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Writers Block Cover Letter

I've written other posts about writing challenges connected to the job search: how writing anxiety can affect the job search and how writing samples add another layer of challenge to the job seeker. But of all the writing-related activities of the job search, the one task most universally hated is the cover letter.  It seems to cause anxiety for many otherwise well-qualified job seekers.  And there's a reason for that: it's not an easy document to write. You have to find a way to appeal to the employer, summarize your key strengths relevant to the position, convey your personality, express your interest, and differentiate yourself from every other candidate- and all in one page.  Oh, that's all?

It's no wonder that many put it off.

Part of the problem seems to be that many people do not view themselves as writers.  Or at least good writers.  They didn't like writing essays in school, and now that they are confronted with a writing assignment that won't result in a grade but rather a job, their anxiety level increases dramatically.  And cover letter writing, like resume writing, is a unique form of writing.  It is essentially a marketing piece or a sales pitch-- not the type of writing even most professional writers do with ease.  It requires a lot of thought.

I've helped thousands of individuals write cover letters, and I find that they struggle with virtually all elements of it: whether it's the opening sentence, targeting it to the position, or finding a way to convey personality without appearing forced. Many people just freeze at the first sentence. Writing blocks and writing anxiety kick in.

So I'm going to spend the next two blog posts on crafting the cover letter.  This post presents 10 guidelines for writing cover letters.  The second post deals with the value of a SWOT analysis to construct your letter. 

So what's the point of a cover letter?  The cover letter, done right, is actually a valuable opportunity for the job seeker to convey information and start a relationship with the employer.  The cover letter is less restrictive than a resume (you can use the word "I", for instance), and it gives you the opportunity to highlight your most important features to an employer.  You can explain aspects of your background that might raise questions  (such as gaps in employment or lack of a specific degree), you can convey personality traits (resumes are notoriously dry and fact-filled), and you can entice the employer to want to meet you. 

As we shift increasingly to social media, email, and other technical approaches to the job search, some experts have questioned whether a cover letter is even needed anymore. While its use or format may be morphing, it's still an important document in the process.  There will always be some employers who say they don't need to see a cover letter-but in general you should assume that you will need to write one.  And, as hard as this may be to digest, consider finding a way to welcome this opportunity to display your talents.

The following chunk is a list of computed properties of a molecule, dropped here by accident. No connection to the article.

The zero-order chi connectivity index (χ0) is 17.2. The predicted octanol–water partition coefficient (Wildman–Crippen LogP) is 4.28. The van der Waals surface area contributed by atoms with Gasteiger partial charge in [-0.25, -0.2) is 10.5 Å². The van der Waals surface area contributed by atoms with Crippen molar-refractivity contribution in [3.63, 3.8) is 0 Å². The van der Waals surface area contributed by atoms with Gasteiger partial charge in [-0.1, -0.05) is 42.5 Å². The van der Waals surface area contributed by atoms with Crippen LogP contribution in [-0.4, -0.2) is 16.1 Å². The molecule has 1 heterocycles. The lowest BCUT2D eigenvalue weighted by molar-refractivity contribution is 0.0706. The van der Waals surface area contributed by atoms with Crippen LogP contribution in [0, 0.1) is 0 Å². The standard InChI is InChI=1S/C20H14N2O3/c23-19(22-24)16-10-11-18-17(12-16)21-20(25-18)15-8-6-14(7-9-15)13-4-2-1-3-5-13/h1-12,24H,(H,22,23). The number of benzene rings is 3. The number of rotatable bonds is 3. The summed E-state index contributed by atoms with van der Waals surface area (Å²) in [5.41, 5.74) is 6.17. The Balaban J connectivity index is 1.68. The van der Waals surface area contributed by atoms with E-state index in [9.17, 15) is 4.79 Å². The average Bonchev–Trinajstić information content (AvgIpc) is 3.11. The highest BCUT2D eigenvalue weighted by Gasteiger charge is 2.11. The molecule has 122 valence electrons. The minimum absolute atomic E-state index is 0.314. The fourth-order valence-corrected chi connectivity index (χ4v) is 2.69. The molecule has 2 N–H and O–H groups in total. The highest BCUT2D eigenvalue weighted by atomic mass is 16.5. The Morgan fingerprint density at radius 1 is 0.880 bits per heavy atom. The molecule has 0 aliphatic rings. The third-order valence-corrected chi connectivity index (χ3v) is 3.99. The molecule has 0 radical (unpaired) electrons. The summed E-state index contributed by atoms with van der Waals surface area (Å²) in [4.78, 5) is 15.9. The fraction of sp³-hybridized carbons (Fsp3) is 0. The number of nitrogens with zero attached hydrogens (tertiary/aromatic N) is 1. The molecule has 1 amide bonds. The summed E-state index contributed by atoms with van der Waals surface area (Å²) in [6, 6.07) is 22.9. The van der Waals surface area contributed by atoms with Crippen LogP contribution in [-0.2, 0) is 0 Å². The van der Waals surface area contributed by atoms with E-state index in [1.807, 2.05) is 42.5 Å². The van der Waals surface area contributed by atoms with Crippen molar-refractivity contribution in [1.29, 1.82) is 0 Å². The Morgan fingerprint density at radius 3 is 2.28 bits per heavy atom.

So... here are 10 basic guidelines for a cover letter.  Violate them at your own risk. 

1. Use proper business letter format.  Make sure you include the date, the name and address of the person/organization you're sending it to, etc.  Use a colon after "Dear Mr. ______:" (commas are for personal correspondence). Here is a great site for proper business correspondence style from Purdue's Online Writing Lab. 

2. Keep it to one page unless you have a very clear reason for going beyond that.  I work in higher education: we're used to reading lots of pages, so I personally am not bothered by a two-page cover letter.  I have even written two page cover letters when applying for jobs myself and have only ever heard one complaint. But, I remind you-- I'm in higher education.  In the business world, keep it to one page. And particularly when your cover letter is written as an email to accompany your attached resume, keep it short and simple. (But not just "Here's my attached resume.  I look forward to hearing from you." You don't get off that easy even in an email.  Sorry.)

3. Write unique content.  The cover letter is a chance to tell your story, to demonstrate some personality, display your communication skills, and highlight your strengths.  It is not the place to simply repeat everything that is in your resume. 

4. Remember how your English teacher always said to "show, don't tell"?  What she meant was: don't just say "I'm a hard worker" (that's telling); show the reader you're a hard worker, as in "Last summer, while working at a full-time job, I successfully completed 6 hours of graduate coursework in accounting, and developed a prospectus for a new business."  See, now you've shown me you're a hard worker.